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A decade of product management – 10 things I learnt

A decade of product management – 10 things I learnt

January of 2008 (8th of January to be precise) I started my career as a Sr. Executive- product development at Info Edge India Ltd (better known for the company that owns There were a handful of product people in the country back then and no one really had much clue on what the role really means (I’m not sure if it is still well understood). My incentive of taking up the role was “this is the closest to technology I can work with as an MBA graduate”. See, simple 😐

From then, to Snapdeal, HT media, Myntra and now heading hotels product for Cleartrip, I’d admit, it was one helluva ride.

The last ten years have been adventurous, challenging, rewarding, but most of all very gratifying. And I believe, by now I’ve learnt at least 10 things about product that I can share with others.

  1. Bible Basics – “Why” is more important than “When”. “What” is more important than “How”. And never forget the “Who”. If we are the voice of customer, we better know really well who our customer is, how does he/she look like, where do they live, what language do they talk in, do they use their two thumbs to use the phone or the index finger. And well, anything else that you can know.
  2. Delivery is as important as building– “Focus on thinking”. “Execution is not your problem”. “You are a product manager and not a project manager”. You’ll hear these lines a lot and as you grow older, even more. When you hear them, pay attention. But do not take it literally. See, if the product won’t go live, how’d you even know it is doing what it was supposed to do. How’d you know if it strikes well against a customer need state or not? So, do focus on delivery, help unblock the release, do that extra testing and let your product see the real world out there (or vice versa)
  3. Conversion is a by-product, but a very important by-product – A blind focus on conversion may tarnish your view point, and may make you less empathetic. But building products that do not intersect with the funnel in any way will be difficult to maintain and difficult to quantify in the longer run. Try to build easy to use and engaging experiences, but make sure those experiences are in line with the primary product. Trust me, being able to associate dollars with the feature you shipped is an equal high.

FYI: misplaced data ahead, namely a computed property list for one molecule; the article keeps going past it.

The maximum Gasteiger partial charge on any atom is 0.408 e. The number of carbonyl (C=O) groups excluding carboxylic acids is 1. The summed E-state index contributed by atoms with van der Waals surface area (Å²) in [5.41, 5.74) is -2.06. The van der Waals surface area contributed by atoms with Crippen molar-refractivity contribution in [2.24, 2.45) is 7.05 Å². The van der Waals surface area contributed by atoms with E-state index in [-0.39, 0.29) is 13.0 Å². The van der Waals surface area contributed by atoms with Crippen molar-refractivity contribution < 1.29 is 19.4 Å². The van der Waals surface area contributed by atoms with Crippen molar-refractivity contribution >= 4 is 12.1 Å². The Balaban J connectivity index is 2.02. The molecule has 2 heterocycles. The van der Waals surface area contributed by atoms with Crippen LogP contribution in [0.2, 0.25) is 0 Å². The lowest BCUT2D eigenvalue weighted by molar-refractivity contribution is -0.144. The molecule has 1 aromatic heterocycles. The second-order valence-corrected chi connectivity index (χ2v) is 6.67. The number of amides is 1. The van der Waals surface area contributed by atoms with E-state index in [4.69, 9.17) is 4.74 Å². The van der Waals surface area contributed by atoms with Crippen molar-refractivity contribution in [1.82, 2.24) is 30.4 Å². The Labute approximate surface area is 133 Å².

4. You are a better product manager the next day – As a PM, you evolve everyday. You meet more customers, you see more data, you hear more inputs from industry. Make sure to pick up a product you built earlier and see how to make it better. Pick up that old PRD and see what could you have done better. (I have sometimes cringed at some of the older documents I wrote even few months later)
  5. Unlike SRK, you don’t have 70 mins. Hell, you’ll thank your stars if you get 70 secs of a user’s mindspace. So, keep it simple. Undo unnecessary interactions/ distractions. And keep the copy slick.
  6. Work produces work. Good product work will mean less convincing required by the stakeholders and better comprehension by the development team. It will mean more people believing in your product and helping you turn it into a reality. And the bonus, it will get people to sometimes go that extra mile for your product 🙂
  7. No one looked foolish asking a question – When I started in product I did not know anything about internet technologies. So I asked question, sometimes to people and sometimes to google. How does search work? What is solr and lucene? How to use firebug? What are different databases? How is postgresql different from mysql? I would hear words and go back and read. It made me look less of an idiot in conversations, it helped me respect the other person’s job and it also helped me write better requirements
  8. Don’t follow a format for writing/ documentation- There is no standard format to write requirements. The purpose of writing is to get across what you want . So why write pages that no one would read anyway. I have tried multiple things in the past depending on the situation- a truth table for IFTTT combinations, a flowchart for a long process, an excel sheet for simple mapping or instrumentation and the beloved word doc in various ways. As long as it works and covers all the pieces, it is fine. Oh, and try to start with “why” because others need to know it too.
  9. Secret jack of all trades, master of letting it be – This is one of the most important lesson especially after spending years. See, by asking a lot of questions, working with smart people and shipping products you would learn a lot of things. You would know some bit of UX, some of database schemas, some of javascript and some of testing. Do not flaunt it. Ever. It is good that you know these and no one should be able to take you for a ride. But mostly these things are for your own learning. Let it be that way 🙂
  10. Love your product – And lastly, If you are not invested emotionally in your product, it is very difficult to build something someone else will fall in love with. If you will not be able to talk about it passionately, evangelization will fail. I have seen numerous examples around me and I have myself been there sometimes, where I built something because it had to be built. I am not sure if the result was beautiful enough.

I’m glad I took up Product as my career and even on the most difficult days I’d choose not to switch jobs (Except with Batman, or Wonder Woman; go out and save the world, or sorts) 

Btw, also a fitting time to mention some of the people who’ve taught me well during this journey and made me fall in love with Product more every day.

Thank you people. Here’s hoping to the next 10 years of making the world a better place, trying to build one solution at a time!